DP: Closed beta will be in California, and depending on how smoothly that goes, the open beta will go nationwide. [We are] not setting timing yet as we are still negotiating final bandwidth and power costs. The more buzz this gets, the lower those rates will go.

GS: Are you having to put your GameInvestors, Acclaim, or other responsibilities on the backburner to focus on Gaikai?

DP: No, everything I'm involved in is backed up with great, very talented people doing the hard work. GameInvestors is looking stunning, and I look forward to doing that reveal soon. Acclaim has over 10 million players, and now we are investing very heavily into developing games with no friction (a theme in my life now). Multiple companies around the world have started licensing our latest Rockfree game before we've even finished developing it. So with all the partnerships, we are going to have an incredible amount of player traffic during the next 6 to 12 months. The game is still in development, but you can see the progress at the Rockfree Web site. We were one of the first companies pushing free to play, and I think it's starting to become a serious reality here in the USA. The next step is reducing friction, and that's where our focus is now, both Gaikai and Acclaim.

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Discussion

74 comments
chooca
chooca

lol as long as the U.S. still doesn't have at least 50% covered in fiber connection, this will never take off. Even in Japan where broadband internet is on every cellphone, digital distribution of games is not really the priority at all.

shabulia
shabulia

Meh... we'll see what happens.

Ryking
Ryking

I'm a little confused as to how this is any different than OnLive.

MidnightKilla
MidnightKilla

OnLive isn't even out yet and people are already ripping it off... Unbelievable... But then again the whole idea behind this is very simple... Setting up powerful servers that run the games while video is being streamed to users. Only these stupid schemes will fail horribly because of connection speeds and bandwidth. Lots of people in North America have sh*tty internet providers that cap bandwidth.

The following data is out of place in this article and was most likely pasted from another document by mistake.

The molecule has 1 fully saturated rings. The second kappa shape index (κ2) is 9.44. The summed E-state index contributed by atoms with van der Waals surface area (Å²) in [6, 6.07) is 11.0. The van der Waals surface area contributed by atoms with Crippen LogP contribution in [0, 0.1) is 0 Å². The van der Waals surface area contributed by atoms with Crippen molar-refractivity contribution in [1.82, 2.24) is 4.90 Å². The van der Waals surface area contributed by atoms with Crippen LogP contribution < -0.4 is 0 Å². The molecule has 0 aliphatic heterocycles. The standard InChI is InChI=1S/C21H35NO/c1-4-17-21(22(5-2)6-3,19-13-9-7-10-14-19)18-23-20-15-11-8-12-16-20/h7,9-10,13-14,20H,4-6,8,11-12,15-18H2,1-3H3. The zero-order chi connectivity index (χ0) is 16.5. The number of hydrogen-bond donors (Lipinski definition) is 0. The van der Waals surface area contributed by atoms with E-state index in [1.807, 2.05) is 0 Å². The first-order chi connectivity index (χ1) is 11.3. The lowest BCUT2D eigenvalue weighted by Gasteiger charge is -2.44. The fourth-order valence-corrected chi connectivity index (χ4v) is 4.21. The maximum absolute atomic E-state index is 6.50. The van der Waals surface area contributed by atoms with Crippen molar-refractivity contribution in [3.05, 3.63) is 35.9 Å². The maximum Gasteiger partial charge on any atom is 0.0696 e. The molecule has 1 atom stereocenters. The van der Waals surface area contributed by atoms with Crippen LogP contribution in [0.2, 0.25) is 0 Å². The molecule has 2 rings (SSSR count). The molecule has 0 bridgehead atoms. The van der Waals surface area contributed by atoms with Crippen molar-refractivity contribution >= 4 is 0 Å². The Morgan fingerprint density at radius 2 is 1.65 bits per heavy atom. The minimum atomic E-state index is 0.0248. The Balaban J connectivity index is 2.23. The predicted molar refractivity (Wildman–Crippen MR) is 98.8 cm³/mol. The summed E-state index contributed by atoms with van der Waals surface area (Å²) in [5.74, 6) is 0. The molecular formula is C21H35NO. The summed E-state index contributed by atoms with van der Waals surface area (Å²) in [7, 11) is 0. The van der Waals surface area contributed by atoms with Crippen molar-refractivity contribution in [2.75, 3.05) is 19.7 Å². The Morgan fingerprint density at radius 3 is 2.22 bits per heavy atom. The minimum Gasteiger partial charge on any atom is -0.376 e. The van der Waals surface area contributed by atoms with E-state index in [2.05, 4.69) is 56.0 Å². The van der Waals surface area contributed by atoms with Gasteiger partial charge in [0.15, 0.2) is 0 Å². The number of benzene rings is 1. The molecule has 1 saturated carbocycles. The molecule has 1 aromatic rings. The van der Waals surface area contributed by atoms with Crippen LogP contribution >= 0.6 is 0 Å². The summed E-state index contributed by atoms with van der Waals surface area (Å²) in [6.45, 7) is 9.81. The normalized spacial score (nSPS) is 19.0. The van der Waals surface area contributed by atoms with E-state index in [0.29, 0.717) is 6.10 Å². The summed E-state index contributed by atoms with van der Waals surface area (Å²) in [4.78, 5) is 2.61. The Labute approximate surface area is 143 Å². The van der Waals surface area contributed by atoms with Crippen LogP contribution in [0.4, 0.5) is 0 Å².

Chargrilled
Chargrilled

playing a game. internet gets busy. you die in the game. brilliant idea!! :/

bennae66
bennae66

i will adopt a 'wait and see' approach with this and onlive. i am already 'on live' with my 360, ps3 and wii and pc as it is. i bought a wii and 360 on day 1 of launch at full price. ps3 i waited for a drop. with both this and onlive (to me) dont warrant being first on the boat and setting my loungeroom/study around them. wait and see...

steveroger
steveroger

Sounds to me like it will be the ultimate demo marketing tool. That is where the first party titles will show up. You get a tease on your pc and then buy it for the console. They aren't going to sell you the game for the PC and have it reduce their console royalties. Read anything that Perry is saying and you find that is really what he is saying about first party titles.

denicola_a_god
denicola_a_god

this service looks pretty sleek i watched the demo video if this is trueit will rock the world of gaming as we know it

brendanhunt1
brendanhunt1

First party demos yes but the games not sure. the old ones

painguy1
painguy1

First party titles wont make it. Mirosoft wont give Halo to play for free even if it is a demo. Sony will not give God of War, and Nintendo will not even accept the idea of letting there games be run on an emulator. thats piracy already.

KirinLime
KirinLime

[This message was deleted at the request of the original poster]

godzillavskong
godzillavskong